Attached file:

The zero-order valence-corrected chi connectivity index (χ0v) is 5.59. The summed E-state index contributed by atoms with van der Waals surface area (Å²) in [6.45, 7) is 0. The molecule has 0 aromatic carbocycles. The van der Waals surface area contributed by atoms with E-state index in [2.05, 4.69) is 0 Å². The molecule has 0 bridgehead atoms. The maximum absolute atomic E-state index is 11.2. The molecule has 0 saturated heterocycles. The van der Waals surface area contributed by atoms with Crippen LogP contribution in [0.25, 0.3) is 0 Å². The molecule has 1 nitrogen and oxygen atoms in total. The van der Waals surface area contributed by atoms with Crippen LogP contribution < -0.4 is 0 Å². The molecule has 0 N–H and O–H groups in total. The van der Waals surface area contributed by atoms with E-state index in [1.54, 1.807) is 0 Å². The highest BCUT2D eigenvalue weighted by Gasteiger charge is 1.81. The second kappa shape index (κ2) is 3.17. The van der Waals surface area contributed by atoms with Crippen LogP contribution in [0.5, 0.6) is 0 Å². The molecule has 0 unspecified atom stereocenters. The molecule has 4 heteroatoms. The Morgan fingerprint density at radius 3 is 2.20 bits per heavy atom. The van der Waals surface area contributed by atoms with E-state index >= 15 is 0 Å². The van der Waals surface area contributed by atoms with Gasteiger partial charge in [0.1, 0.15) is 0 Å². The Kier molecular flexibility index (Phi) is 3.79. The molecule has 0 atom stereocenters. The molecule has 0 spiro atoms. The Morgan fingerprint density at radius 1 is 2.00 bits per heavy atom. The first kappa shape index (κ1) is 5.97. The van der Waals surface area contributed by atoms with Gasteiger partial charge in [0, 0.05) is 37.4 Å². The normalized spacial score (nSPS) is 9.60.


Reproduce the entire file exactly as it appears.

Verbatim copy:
The zero-order valence-corrected chi connectivity index (χ0v) is 5.59. The summed E-state index contributed by atoms with van der Waals surface area (Å²) in [6.45, 7) is 0. The molecule has 0 aromatic carbocycles. The van der Waals surface area contributed by atoms with E-state index in [2.05, 4.69) is 0 Å². The molecule has 0 bridgehead atoms. The maximum absolute atomic E-state index is 11.2. The molecule has 0 saturated heterocycles. The van der Waals surface area contributed by atoms with Crippen LogP contribution in [0.25, 0.3) is 0 Å². The molecule has 1 nitrogen and oxygen atoms in total. The van der Waals surface area contributed by atoms with Crippen LogP contribution < -0.4 is 0 Å². The molecule has 0 N–H and O–H groups in total. The van der Waals surface area contributed by atoms with E-state index in [1.54, 1.807) is 0 Å². The highest BCUT2D eigenvalue weighted by Gasteiger charge is 1.81. The second kappa shape index (κ2) is 3.17. The van der Waals surface area contributed by atoms with Crippen LogP contribution in [0.5, 0.6) is 0 Å². The molecule has 0 unspecified atom stereocenters. The molecule has 4 heteroatoms. The Morgan fingerprint density at radius 3 is 2.20 bits per heavy atom. The van der Waals surface area contributed by atoms with E-state index >= 15 is 0 Å². The van der Waals surface area contributed by atoms with Gasteiger partial charge in [0.1, 0.15) is 0 Å². The Kier molecular flexibility index (Phi) is 3.79. The molecule has 0 atom stereocenters. The molecule has 0 spiro atoms. The Morgan fingerprint density at radius 1 is 2.00 bits per heavy atom. The first kappa shape index (κ1) is 5.97. The van der Waals surface area contributed by atoms with Gasteiger partial charge in [0, 0.05) is 37.4 Å². The normalized spacial score (nSPS) is 9.60.